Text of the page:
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Symptoms Of Bowel Cancer in Females

Symptoms of bowel cancer in females - Bowel disease (or colorectal) appears colon or rectum cancer. This is the second most common cancer in Australia (not including non-melanoma, skin cancer). In 2010, 14.860 new cases of cancer were diagnosed in Australia. If it is detected early, the chances of successful treatment and long-term survival significantly improve.

However, you should see your doctor if you notice: bleeding from the back or a blood sign after a bowel movement. Symptoms of bowel cancer in females - Changes in bowel movements are regular, such as straining (constipation) to the toilet or movement of freedom (diarrhea) abdominal pain or bloating. Weight loss for no apparent reason, or loss of appetite.

What are colon cancer symptoms I need to look out for? Not all bowel cancers pose symptoms and symptoms do not necessarily mean that they have colon cancer. However, you should see your doctor if you notice: bleeding from the back or any other blood sign after a bowel movement. A habit usually changes the bowel, such as straining (constipation), to go to the toilet or broad motions (diarrhea). abdominal pain or bloating. Weight loss for no obvious reason or loss of appetite. Symptoms of anemia, including unexplained fatigue, weakness or shortness of breath.

Who's at risk? Everyone is at risk of developing colon cancer, however, the risk increases greatly with age, especially at the age of 50 years. Symptoms of bowel cancer in females - You are also at a higher risk if you have: history of polyps in the intestine. History of colon cancer. Chronic inflammatory bowel disease (e.g. Crohn's disease). A family history of colon cancer. Increased the level of insulin or diabetes mellitus type 2. If you are at increased risk, discuss the surveillance options with your doctor.

Symptoms Of Bowel Cancer in Females

Related: Stage 3 Colon Cancer Life Expectancy Without Treatment
How is colon cancer detected? Colon Cancer can be detected using a variety of methods. The feces of the occult blood test (FOBT) is a simple test that can be done at home and hidden traces of blood in a bowel movement in people without symptoms. It can detect colon cancer in the early phase. You should have a FOBT every two years since the age of 50 years. If a FOBT finds blood, additional investigations usually a colonoscopy, it is necessary to determine the cause.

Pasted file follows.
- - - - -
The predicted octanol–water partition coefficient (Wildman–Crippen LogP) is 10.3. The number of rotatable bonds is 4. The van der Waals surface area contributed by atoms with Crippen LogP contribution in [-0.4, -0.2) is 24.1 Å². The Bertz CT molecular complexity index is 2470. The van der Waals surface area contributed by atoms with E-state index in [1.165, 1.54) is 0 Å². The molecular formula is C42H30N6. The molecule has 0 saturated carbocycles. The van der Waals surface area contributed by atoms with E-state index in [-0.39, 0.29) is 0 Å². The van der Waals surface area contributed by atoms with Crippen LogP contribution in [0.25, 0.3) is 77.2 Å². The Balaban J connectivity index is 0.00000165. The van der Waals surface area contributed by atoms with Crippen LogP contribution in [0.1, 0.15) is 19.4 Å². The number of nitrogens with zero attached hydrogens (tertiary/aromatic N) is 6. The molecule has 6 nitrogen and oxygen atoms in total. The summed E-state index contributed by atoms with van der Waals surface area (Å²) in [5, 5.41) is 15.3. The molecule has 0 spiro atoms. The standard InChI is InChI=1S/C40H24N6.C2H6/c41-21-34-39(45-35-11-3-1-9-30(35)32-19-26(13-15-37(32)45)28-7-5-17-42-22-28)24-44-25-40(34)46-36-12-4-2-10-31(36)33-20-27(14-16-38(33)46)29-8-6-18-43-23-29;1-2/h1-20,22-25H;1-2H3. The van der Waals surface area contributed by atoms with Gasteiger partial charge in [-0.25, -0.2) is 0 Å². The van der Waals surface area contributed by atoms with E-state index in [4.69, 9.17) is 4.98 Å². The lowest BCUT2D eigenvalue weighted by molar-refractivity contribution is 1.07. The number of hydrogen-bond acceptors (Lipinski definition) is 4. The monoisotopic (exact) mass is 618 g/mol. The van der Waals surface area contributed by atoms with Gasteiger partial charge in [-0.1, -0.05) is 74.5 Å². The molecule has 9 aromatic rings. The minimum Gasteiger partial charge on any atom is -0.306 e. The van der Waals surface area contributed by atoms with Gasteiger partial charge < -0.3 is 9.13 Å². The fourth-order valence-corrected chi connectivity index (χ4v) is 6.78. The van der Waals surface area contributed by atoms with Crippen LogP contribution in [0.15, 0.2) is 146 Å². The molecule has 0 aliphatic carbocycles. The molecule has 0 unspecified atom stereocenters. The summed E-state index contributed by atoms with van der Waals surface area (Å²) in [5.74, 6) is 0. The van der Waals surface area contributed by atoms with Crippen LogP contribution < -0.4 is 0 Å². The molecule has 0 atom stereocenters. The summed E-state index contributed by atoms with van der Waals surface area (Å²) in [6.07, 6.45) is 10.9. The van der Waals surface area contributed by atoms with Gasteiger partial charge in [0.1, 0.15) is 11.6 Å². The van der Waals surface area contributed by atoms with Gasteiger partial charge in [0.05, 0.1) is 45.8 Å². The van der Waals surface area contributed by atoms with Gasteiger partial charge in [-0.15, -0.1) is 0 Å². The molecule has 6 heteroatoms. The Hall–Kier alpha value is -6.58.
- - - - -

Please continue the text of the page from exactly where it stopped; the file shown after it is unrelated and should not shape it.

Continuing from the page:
A population based screening program for colon cancer, the National Cancer Colon screening Program, using FOBT, is offered free for people turning 50, 55, 60, 64, 65, 70, 72 or 74 years, with test kits sent by email. From 2020, all Australians aged between 50 and 74 will be offered the free test every two years. For more information visit www.bowelcancer.org.au

Colonoscopy assumes a long, thin, flexible tube with a lens camcorder on the end, allowing a specialist to look inside the intestine. If a polyp or colon cancer is found, it may be removed during the procedure. Colonoscopy is usually performed under sedation as the day procedure. It is also used as a surveillance test for people at increased risk of developing colon cancer.

Sigmoidoscopy is similar to colonoscopy, however only explores the lower part of the intestine, where cancer is more likely to develop. If a precancerous polyp is detected during the full procedure of the bowel exam the colonoscopy is usually required. Other diagnostic tests for colon cancer are available. Discuss these options with your doctor.

Symptoms of bowel cancer in females - What else can I do? Colon cancer is one of the most cancers can be prevented. The most effective protection is to: make a fobt every two years from the age of 50 years. Get 30 to 60 minutes from moderate to strenuous exercise daily. Maintains a healthy body weight. Eat a well-balanced diet. Avoid processed and burnt meat; Limiting the intake of red meat to three to four times a week. The alcohol limit. Quit smoking.